BANSAL: Prisons need better gender-specific care
Opinions Column: Call for Change
While the prison systems in the United States are flawed in many ways, one of the most prevalent issues today is the treatment of women in prison. After a recent study in 2012 found that women made up only about 9 percent of the population of prisons, it was discovered that there are countless differences in the way correctional facilities treat their female inmates compared male prisoners. Because of the low proportion of female inmates in prisons, women tend not to get the specific attention they need. One major issue is the neglect of women’s physical and mental health.
While men are more prone to be incarcerated for violent offenses, women are most often incarcerated because of drug and alcohol abuse. Because 69 percent of women in jail are dependent on alcohol or another substance, they are more likely to develop mental health issues. Women in prison are more likely to harm themselves and fall into relapse cycles. Rehabilitation and support counseling are not available for these women and their needs are ultimately neglected and ignored.
Women with young children also suffer from mental health issues while in prison. Women who are separated from their children are susceptible to substantial stress, anxiety and a myriad of other psychological disorders. It’s shown that 73 percent of females in federal prisons have mental health problems, compared to the lower statistic of 55 percent for men. While both are problematically high percentages, there is a reason that women have a significantly higher number. Many women are pregnant when taken into custody and then give birth while serving their sentence. This results in the newborn babies being taken away from their mothers a few hours after birth. Most states mandate that new mothers in prison only receive 24 hours with their newborns after giving birth. One woman even reported that she was handcuffed and taken away 30 minutes after delivering her baby, unable to nurse her newborn or cope with the loss. Consequently, these women face higher levels of postpartum depression and major depressive episodes, as well as increased substance abuse. No one should be taken away from their families like this, especially not women who are sentenced for nonviolent offenses.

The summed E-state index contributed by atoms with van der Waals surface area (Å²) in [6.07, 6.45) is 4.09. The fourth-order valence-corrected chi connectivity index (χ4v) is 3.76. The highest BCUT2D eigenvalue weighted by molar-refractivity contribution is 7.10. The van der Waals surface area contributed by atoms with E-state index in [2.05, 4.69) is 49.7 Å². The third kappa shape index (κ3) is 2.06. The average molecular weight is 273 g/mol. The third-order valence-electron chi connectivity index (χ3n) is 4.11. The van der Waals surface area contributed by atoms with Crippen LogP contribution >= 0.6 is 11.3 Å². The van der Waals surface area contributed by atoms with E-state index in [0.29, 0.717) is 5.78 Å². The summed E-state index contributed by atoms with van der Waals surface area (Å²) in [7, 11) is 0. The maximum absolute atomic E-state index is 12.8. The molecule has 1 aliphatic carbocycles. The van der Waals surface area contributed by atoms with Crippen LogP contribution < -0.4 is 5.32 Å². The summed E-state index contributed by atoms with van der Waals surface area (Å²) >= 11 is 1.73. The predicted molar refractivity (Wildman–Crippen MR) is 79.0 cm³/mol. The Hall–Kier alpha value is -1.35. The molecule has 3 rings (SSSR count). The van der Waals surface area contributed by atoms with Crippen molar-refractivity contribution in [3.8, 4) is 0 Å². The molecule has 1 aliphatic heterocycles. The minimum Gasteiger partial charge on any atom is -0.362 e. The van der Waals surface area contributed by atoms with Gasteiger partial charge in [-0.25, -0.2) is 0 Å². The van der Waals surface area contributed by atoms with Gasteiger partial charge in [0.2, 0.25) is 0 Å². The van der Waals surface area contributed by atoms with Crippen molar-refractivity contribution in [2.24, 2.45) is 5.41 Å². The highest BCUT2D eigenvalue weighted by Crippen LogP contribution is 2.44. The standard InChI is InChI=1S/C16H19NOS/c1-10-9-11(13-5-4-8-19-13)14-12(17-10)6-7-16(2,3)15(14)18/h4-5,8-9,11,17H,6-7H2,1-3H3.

The physical health conditions for women in prisons are below par, to say the least. Although it’s impossible to list all the complications that correctional facilities go through with women’s care, we’ll start with the lack basic care for women's health. Because only 54 percent of prisoners are receiving prenatal care, correctional facilities neglect to supply basic care which works against a woman’s health, as well as that of the fetus.
Perhaps the most inhumane act of gendered neglect is that many prisons withhold feminine hygiene products for women who are menstruating. Being forced to share and ration only 10 sanitary pads among inmates is not only unsanitary and humiliating but completely inhumane. Sharing sanitary pads leave women susceptible to toxic shock syndrome in many cases, or other painful, irritating infections. The lack of sanitation is arguably a constitutional violation of human rights. In addition, a healthy prison system would require regular reproductive system screenings for all. The unfortunate truth is that too many women in prison develop breast or ovarian cancers that go undetected and spread quickly.
It should be apparent that women require certain special treatments that differ from men. Neglecting the gender-specific treatment that is required for women is neglecting basic human rights, which other countries successfully address. Norway, for example, provides places for female prisoners to stay with their children, as well alternatives to prison for pregnant women or new mothers. Because Norway focuses on rehabilitation, women in Scandinavian prisons are offered better sanitary conditions and larger shared spaces, which prevents the spread of disease and prevents tension between inmates. The United States has a flawed prison system that neglects women’s needs and violates several basic human rights. With proper widespread awareness, we can amend the conditions in which hundreds of thousands of women experience daily.
Priyanka Bansal is a Rutgers Business School first-year double majoring in business and journalism and media studies. Her column, “Call for Change,” runs on alternate Tuesdays.
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